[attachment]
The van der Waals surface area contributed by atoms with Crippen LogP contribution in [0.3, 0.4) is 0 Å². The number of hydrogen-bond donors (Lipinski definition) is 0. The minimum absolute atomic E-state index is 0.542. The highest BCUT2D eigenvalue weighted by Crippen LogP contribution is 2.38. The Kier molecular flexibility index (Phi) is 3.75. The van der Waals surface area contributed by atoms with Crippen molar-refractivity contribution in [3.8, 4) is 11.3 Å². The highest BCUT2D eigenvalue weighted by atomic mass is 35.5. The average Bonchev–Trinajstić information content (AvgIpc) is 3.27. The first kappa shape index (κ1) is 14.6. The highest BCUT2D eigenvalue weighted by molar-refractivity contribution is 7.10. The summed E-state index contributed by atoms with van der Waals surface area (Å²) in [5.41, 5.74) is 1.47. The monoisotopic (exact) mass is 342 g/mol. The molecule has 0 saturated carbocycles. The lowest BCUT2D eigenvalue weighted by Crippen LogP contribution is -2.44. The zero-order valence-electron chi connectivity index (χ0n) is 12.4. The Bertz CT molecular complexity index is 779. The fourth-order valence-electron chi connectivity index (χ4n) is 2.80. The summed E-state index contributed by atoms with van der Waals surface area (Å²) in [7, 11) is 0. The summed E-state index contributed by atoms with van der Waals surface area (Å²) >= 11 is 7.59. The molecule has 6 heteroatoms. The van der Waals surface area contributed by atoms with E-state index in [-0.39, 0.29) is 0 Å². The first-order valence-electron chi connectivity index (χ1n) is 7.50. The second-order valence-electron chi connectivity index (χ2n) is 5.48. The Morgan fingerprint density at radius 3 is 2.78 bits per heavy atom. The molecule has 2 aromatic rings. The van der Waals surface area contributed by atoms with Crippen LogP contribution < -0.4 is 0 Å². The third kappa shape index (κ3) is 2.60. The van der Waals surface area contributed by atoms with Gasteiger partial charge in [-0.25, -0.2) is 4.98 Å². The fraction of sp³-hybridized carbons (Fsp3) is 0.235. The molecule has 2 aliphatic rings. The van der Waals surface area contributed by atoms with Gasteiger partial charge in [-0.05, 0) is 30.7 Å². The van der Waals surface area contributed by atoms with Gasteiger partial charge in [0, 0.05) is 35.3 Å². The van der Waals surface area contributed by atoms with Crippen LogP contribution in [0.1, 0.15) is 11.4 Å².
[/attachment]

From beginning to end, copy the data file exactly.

The van der Waals surface area contributed by atoms with Crippen LogP contribution in [0.3, 0.4) is 0 Å². The number of hydrogen-bond donors (Lipinski definition) is 0. The minimum absolute atomic E-state index is 0.542. The highest BCUT2D eigenvalue weighted by Crippen LogP contribution is 2.38. The Kier molecular flexibility index (Phi) is 3.75. The van der Waals surface area contributed by atoms with Crippen molar-refractivity contribution in [3.8, 4) is 11.3 Å². The highest BCUT2D eigenvalue weighted by atomic mass is 35.5. The average Bonchev–Trinajstić information content (AvgIpc) is 3.27. The first kappa shape index (κ1) is 14.6. The highest BCUT2D eigenvalue weighted by molar-refractivity contribution is 7.10. The summed E-state index contributed by atoms with van der Waals surface area (Å²) in [5.41, 5.74) is 1.47. The monoisotopic (exact) mass is 342 g/mol. The molecule has 0 saturated carbocycles. The lowest BCUT2D eigenvalue weighted by Crippen LogP contribution is -2.44. The zero-order valence-electron chi connectivity index (χ0n) is 12.4. The Bertz CT molecular complexity index is 779. The fourth-order valence-electron chi connectivity index (χ4n) is 2.80. The summed E-state index contributed by atoms with van der Waals surface area (Å²) in [7, 11) is 0. The summed E-state index contributed by atoms with van der Waals surface area (Å²) >= 11 is 7.59. The molecule has 6 heteroatoms. The van der Waals surface area contributed by atoms with E-state index in [-0.39, 0.29) is 0 Å². The first-order valence-electron chi connectivity index (χ1n) is 7.50. The second-order valence-electron chi connectivity index (χ2n) is 5.48. The Morgan fingerprint density at radius 3 is 2.78 bits per heavy atom. The molecule has 2 aromatic rings. The van der Waals surface area contributed by atoms with Crippen LogP contribution < -0.4 is 0 Å². The third kappa shape index (κ3) is 2.60. The van der Waals surface area contributed by atoms with Gasteiger partial charge in [-0.25, -0.2) is 4.98 Å². The fraction of sp³-hybridized carbons (Fsp3) is 0.235. The molecule has 2 aliphatic rings. The van der Waals surface area contributed by atoms with Gasteiger partial charge in [-0.05, 0) is 30.7 Å². The van der Waals surface area contributed by atoms with Gasteiger partial charge in [0, 0.05) is 35.3 Å². The van der Waals surface area contributed by atoms with Crippen LogP contribution in [0.1, 0.15) is 11.4 Å².